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High bids force state to delay road projects

The widening of I-26 has been postponed to 2029. The widening of I-26 has been postponed to 2029.

Major road improvements in Henderson County have been pushed back by a year or more because construction bids are greatly exceeding projections, transportation planners said.

Delayed projects include the eastern-most 5-mile segment of the I-26 widening project and others that have drawn widespread opposition, such as the Kanuga Road widening and N.C. 191 multilane improvement. The widening of I-26 from the airport exit (40) to Four Seasons Boulevard (exit 49) remains on track to start construction this year.
A planner for the French Broad MPO and an NCDOT engineer told the Henderson County Transportation Advisory Committee last week that the DOT is delaying projects across the state.
“DOT informed us that in order to maintain the fund balance they had to delay a large number of projects in our region,” Tristan Winkler, the transportation planner for the French Broad MPO, told the committee. “In Buncombe we have a large number also being delayed. This is something that is affecting projects throughout our state.”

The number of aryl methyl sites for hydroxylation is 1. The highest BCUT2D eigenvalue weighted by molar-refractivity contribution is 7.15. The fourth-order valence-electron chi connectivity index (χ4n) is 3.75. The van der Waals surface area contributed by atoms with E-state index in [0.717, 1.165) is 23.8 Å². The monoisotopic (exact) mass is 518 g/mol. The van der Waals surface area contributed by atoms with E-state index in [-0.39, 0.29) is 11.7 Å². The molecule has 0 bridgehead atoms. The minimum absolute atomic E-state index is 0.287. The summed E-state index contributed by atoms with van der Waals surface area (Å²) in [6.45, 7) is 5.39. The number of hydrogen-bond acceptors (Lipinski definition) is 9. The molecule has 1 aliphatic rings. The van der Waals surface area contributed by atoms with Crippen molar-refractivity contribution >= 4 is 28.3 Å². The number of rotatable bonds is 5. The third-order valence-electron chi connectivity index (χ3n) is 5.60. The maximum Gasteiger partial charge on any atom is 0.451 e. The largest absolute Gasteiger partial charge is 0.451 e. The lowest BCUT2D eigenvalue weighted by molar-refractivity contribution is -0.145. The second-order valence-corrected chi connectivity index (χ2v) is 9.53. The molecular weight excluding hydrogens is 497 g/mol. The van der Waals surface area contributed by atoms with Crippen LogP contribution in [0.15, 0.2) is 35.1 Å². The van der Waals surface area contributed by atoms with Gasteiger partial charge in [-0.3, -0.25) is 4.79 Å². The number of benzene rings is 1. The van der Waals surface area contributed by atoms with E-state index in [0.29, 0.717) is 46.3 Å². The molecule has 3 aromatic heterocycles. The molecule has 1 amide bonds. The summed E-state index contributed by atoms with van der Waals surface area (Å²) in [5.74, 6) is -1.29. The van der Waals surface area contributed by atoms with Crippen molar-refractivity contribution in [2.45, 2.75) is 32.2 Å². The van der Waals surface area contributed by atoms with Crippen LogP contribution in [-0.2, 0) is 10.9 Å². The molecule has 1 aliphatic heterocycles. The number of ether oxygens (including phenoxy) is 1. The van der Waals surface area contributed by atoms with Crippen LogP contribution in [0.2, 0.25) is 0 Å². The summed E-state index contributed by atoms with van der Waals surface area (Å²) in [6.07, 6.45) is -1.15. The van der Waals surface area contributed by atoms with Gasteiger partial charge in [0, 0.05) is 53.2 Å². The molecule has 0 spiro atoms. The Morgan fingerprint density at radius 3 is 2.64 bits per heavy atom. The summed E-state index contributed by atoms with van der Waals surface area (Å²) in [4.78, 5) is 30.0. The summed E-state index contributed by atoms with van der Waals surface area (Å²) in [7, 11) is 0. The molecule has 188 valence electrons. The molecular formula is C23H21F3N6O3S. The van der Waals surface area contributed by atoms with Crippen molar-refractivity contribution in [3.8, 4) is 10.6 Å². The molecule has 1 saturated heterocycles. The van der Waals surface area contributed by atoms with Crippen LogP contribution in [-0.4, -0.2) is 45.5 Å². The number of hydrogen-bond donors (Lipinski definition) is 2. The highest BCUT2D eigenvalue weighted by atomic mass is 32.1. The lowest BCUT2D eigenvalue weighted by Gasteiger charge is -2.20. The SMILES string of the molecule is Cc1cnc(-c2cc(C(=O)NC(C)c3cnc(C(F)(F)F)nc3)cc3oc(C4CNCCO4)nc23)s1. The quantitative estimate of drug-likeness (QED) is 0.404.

Lonnie Watkins, the top NCDOT engineer for Henderson County, said construction bids are far exceeding the budgeted construction costs.
“They’re 50 percent higher than what we estimated or even more because we flooded the market or we have only one bid and it’s 50 percent higher than our estimate,” Watkins said. “For some of the small projects, some were coming in over 100 percent more than what we were used to seeing a year or two years ago.”
The projects delayed are:
• I-26 widening from Four Seasons Boulevard (exit 49) to the U.S. 25 connector (exit 54), delayed to 2029.
• I-26 interchange at Four Seasons Boulevard, from 2023 to 2025.
• N.C. 191 widening from N.C. 280 to Mountain Road, delayed from 2021 to 2022.
• Kanuga Road widening from Church Street to Little River Road, delayed from 2021 to 2023.
• Widening White Street and extending from Greenville Highway to Spartanburg Highway and replacing bridge over Mud Creek, delayed from 2021 to 2022.